Another piece of Trentino flew into space. The University of Trento, less than four months after the launch of the Juice probe directed to Jupiter, is once again protagonist of an extraterrestrial scientific experiment. On 4 August, the miniature biochemical laboratory ZePrion successfully arrived on the International Space Station (ISS). It will have the task of confirming the functioning of an innovative protocol for the development of new drugs against serious neurodegenerative diseases. The protocol, which can only be tested in microgravity conditions, was developed by two researchers from the University of Milan-Bicocca, the University of Trento and the National Institute of Nuclear Physics. Several international academic institutions and the Israeli company SpacePharma are involved in the mission. On the Italian side, the Telethon Foundation and the Institute of Agricultural Biology and Biotechnology of the National Research Council (CNR-Ibba) are also participating in the project.
The goals of ZePrion
ZePrion was created with the aim of confirming the molecular mechanism behind a new pharmacological research technology called Pharmacological Protein Inactivation by Folding Intermediate Targeting. PPI-FIT is based on the identification of small molecules (called ligands) capable of joining the protein that constitutes the pharmacological target during its spontaneous folding process, thus preventing it from reaching its final form and causing disease.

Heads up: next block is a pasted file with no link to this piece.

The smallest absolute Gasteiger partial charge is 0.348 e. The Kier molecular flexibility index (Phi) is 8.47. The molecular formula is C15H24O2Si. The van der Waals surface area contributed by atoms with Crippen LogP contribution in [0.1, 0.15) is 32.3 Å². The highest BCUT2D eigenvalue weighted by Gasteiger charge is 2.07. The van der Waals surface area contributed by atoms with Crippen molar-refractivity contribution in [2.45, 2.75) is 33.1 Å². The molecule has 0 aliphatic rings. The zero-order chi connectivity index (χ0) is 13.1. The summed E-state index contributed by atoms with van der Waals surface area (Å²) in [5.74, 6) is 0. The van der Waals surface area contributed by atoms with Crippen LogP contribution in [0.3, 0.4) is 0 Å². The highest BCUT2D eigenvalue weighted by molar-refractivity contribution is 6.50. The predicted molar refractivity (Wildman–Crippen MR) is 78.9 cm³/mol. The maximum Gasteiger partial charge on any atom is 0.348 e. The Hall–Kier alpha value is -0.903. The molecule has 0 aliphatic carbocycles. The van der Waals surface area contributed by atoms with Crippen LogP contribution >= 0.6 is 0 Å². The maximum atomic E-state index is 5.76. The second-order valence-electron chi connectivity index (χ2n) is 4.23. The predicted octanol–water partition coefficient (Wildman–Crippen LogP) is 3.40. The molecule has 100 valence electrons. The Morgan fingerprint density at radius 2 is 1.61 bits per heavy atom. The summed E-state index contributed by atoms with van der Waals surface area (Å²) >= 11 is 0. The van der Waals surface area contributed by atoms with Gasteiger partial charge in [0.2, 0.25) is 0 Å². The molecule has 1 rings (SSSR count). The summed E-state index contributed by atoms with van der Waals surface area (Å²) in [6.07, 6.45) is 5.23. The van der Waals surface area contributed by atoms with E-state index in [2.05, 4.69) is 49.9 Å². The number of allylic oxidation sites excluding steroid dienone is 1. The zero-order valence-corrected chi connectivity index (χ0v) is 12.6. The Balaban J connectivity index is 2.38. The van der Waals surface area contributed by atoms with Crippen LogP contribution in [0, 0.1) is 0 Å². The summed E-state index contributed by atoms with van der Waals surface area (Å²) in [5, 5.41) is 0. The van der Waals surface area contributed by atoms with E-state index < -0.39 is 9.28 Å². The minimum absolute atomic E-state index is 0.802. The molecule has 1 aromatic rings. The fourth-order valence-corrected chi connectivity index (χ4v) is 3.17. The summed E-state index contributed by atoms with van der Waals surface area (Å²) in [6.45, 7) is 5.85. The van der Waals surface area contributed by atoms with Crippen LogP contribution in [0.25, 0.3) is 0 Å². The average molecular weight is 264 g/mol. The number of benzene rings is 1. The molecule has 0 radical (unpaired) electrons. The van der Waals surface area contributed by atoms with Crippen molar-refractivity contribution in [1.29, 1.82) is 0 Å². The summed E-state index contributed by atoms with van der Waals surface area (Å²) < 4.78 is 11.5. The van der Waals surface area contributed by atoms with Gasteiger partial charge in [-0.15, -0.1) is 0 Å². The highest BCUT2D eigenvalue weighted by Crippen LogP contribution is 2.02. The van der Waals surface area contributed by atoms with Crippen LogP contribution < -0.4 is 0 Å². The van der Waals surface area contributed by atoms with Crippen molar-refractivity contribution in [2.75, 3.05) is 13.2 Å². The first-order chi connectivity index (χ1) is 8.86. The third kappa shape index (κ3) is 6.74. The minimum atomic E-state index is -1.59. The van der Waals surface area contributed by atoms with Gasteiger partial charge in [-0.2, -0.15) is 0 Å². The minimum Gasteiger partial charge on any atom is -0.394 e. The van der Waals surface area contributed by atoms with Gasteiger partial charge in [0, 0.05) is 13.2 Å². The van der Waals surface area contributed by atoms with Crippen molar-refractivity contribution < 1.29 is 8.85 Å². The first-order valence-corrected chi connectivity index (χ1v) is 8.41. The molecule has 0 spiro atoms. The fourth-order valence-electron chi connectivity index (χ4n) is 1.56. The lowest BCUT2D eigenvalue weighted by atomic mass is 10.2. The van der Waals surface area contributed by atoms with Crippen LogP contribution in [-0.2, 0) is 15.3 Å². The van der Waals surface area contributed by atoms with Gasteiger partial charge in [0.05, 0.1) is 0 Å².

In order to validate the technology, it is necessary to be able to obtain a high-definition image of the binding between the therapeutic molecules and the intermediate forms of the target proteins, so as to definitively confirm the interruption of the folding process. Typically, this type of image is obtained by analysing with X-ray crystallography the crystals formed by the ligand-protein complex. However, in the case of proteins in intermediate form, gravity prevents crystal formation, making experiments on Earth impossible. This prompted the researchers to exploit the microgravity condition present on the International Space Station.
The prion protein
The researchers will work specifically on the prion protein, whose altered form causes mad cow disease and serious neurodegenerative diseases such as Creutzfeldt-Jakob disease and familial fatal insomnia.
In orbit, it will be possible to generate crystals of a complex between a small molecule and an intermediate form of the prion protein, which under ‘normal’ gravity conditions would not be stable. These crystals will then be analysed using X-ray radiation produced by particle accelerators to provide a three-dimensional photograph of the complex at atomic resolution detail. Non-crystalline samples obtained at the ISS will also be analysed by Transmission Electron Cryo-microscopy (Cryo/EM).